Letting Go

The time is now

So let go

You’re on your own

There’s something waiting for you

There’s something waiting for you

So let go

Of the world you know

There’s something waiting for you

In the great unknown

Jukebox The Ghost

Letting go may be one of the hardest things that humans have to do.

If you ask me, change sucks no matter what. (I remember crying hysterically as a child when I switched from bright red kid-sized hangers to slightly darker red adult-sized ones; change is not my forte.) There are different kinds of change, but I think the kind that hurts the most is letting go. It’s not sudden, it’s not planned, you don’t get to give up control and blame somebody else. Letting go is a conscious decision that you make to allow something that was once so important to you to make its way out of your life.

For example, let’s say you really came into your own in college. It changed you for the better, you weren’t ready to leave, and you didn’t have any control over the fact that you eventually did. After graduation, you could still pretend things were the same by hanging out with the same people, maybe living in the same area, whatever it was that defined college for you. You got your closure- your ceremony, your degree- but you still haven’t let it go. And nobody can make that happen but you.

But why is it so hard to let something go? I think it’s because you don’t know whether you can find anything that will replace it. Usually the reason we hold on to things is because we feel comfortable with them or they mean something special to us, and we don’t know if anything else can give us that same feeling. But at the same time, when the idea of letting go is brought up there’s always a reason. Maybe it’s something you need to grow out of. Maybe it’s someone who doesn’t treat you as well as they used to. Whatever the case, it’s possible to let go instantly but it’s also possible to hold on to whatever it is for an indefinite amount of time.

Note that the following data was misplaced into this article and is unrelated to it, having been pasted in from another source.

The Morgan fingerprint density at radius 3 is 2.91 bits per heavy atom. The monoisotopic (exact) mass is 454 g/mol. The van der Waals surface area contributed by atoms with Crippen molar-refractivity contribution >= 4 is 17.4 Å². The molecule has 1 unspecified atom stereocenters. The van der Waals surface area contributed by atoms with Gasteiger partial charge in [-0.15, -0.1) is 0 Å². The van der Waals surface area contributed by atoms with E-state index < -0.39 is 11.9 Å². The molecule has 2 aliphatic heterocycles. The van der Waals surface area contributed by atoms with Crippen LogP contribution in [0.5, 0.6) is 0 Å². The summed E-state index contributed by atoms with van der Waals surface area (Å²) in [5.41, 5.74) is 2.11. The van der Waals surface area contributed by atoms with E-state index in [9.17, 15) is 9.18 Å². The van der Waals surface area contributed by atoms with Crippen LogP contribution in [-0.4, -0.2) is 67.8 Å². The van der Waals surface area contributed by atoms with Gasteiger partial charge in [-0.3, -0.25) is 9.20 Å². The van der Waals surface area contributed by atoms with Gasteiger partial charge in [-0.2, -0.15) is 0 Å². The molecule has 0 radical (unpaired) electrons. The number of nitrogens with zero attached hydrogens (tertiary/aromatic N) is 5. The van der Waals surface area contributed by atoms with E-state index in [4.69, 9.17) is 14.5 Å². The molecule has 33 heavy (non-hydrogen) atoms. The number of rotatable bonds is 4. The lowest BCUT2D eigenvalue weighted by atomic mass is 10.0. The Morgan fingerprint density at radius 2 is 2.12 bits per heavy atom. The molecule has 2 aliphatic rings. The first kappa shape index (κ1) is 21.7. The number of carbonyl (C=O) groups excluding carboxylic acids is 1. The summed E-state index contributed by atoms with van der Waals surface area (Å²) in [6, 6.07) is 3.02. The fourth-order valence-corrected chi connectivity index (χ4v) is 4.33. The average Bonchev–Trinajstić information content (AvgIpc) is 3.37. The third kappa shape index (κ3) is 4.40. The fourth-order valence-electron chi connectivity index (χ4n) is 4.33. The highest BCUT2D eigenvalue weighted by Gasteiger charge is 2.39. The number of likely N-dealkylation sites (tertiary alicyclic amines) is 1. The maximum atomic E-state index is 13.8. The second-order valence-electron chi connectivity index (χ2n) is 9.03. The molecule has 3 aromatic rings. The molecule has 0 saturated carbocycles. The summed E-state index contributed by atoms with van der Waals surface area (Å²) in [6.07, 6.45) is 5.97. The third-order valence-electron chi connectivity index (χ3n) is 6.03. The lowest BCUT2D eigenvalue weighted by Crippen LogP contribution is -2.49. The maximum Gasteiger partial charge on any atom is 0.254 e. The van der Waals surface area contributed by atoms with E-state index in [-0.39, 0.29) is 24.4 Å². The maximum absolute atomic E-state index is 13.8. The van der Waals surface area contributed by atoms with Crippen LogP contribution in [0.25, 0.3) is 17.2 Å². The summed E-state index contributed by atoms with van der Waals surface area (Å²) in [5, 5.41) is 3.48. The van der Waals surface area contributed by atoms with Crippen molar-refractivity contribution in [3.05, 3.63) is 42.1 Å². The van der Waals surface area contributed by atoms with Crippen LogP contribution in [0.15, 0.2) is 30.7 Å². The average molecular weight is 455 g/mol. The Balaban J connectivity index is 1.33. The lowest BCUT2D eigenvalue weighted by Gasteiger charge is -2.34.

Take Titanic: “I’ll never let go.” And yes, haters, she does physically let go, but can we remember the Celine Dion lyrics? “Every night in my dreams, I see you, I feel you. That is how I know you go on… Near, far, wherever you are, you are here in my heart and my heart will go on and on…” Rose never truly lets go of Jack. She has no need. He was her first and truest love, and she keeps him alive inside her, despite the fact that she is able to move on and live her own life after his death.

But not all of us are as strong as Rose Dawson. Not all of us can move on without letting go. Often, not letting go means holding yourself back from what’s next. It’s like the season 4 finale of How I Met Your Mother, in which they all “take the leap.”

Imagine: you’re jumping from one rooftop to another. The rooftop where you started is safe and comfortable and, honestly, you love it. But deep inside you know that you have to let go and move on. So you stand on the ledge, look down at what may quite possibly kill you, and you jump anyway. You take the leap. And for that split second in midair, you don’t know whether you’re going to make it or not. That second feels like an eternity. But, what you don’t realize until you make it to the other side is this: you were flying. You felt scared and uncertain and completely, utterly alone. But what you can’t see until later is that, in fact, you were defying gravity. You flew away from what you left, and when you look back, you realize how insanely proud you are to have made it to the other side.

Letting go of what we know hurts. It’s scary, lonely, painful, and sometimes so hard that it seems impossible. It may take ages to be able to let go, if you ever do at all. And once you do, it may not be a clean jump to the other side. But when you make it, you’ve earned it, and there’s no feeling that compares.



One comment

  1. Pingback: Beginnings | Leah Rose

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